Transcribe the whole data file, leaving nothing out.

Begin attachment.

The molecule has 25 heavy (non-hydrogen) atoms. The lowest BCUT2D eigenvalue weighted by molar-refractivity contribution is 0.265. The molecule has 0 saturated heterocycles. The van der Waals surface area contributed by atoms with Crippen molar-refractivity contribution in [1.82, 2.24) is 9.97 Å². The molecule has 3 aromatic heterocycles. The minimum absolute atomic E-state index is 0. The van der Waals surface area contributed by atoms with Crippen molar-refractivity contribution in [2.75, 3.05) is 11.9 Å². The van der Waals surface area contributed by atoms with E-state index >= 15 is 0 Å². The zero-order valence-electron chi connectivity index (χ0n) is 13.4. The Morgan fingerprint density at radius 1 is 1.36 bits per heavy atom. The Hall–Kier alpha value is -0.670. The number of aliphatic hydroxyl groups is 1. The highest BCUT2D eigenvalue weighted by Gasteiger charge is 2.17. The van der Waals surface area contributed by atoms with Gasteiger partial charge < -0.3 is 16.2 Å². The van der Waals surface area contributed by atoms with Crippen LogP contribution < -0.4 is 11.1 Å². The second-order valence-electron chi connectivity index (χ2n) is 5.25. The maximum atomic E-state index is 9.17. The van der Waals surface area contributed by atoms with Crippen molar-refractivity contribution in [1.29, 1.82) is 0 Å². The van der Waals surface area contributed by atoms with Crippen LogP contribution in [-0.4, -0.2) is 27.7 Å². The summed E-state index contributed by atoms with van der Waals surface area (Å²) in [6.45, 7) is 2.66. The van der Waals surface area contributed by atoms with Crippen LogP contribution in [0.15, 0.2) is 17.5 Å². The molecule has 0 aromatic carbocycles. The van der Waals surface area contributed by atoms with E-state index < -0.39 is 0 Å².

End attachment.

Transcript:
The molecule has 25 heavy (non-hydrogen) atoms. The lowest BCUT2D eigenvalue weighted by molar-refractivity contribution is 0.265. The molecule has 0 saturated heterocycles. The van der Waals surface area contributed by atoms with Crippen molar-refractivity contribution in [1.82, 2.24) is 9.97 Å². The molecule has 3 aromatic heterocycles. The minimum absolute atomic E-state index is 0. The van der Waals surface area contributed by atoms with Crippen molar-refractivity contribution in [2.75, 3.05) is 11.9 Å². The van der Waals surface area contributed by atoms with E-state index >= 15 is 0 Å². The zero-order valence-electron chi connectivity index (χ0n) is 13.4. The Morgan fingerprint density at radius 1 is 1.36 bits per heavy atom. The Hall–Kier alpha value is -0.670. The number of aliphatic hydroxyl groups is 1. The highest BCUT2D eigenvalue weighted by Gasteiger charge is 2.17. The van der Waals surface area contributed by atoms with Gasteiger partial charge < -0.3 is 16.2 Å². The van der Waals surface area contributed by atoms with Crippen LogP contribution < -0.4 is 11.1 Å². The second-order valence-electron chi connectivity index (χ2n) is 5.25. The maximum atomic E-state index is 9.17. The van der Waals surface area contributed by atoms with Crippen molar-refractivity contribution in [1.29, 1.82) is 0 Å². The van der Waals surface area contributed by atoms with Crippen LogP contribution in [-0.4, -0.2) is 27.7 Å². The summed E-state index contributed by atoms with van der Waals surface area (Å²) in [6.45, 7) is 2.66. The van der Waals surface area contributed by atoms with Crippen LogP contribution in [0.15, 0.2) is 17.5 Å². The molecule has 0 aromatic carbocycles. The van der Waals surface area contributed by atoms with E-state index < -0.39 is 0 Å².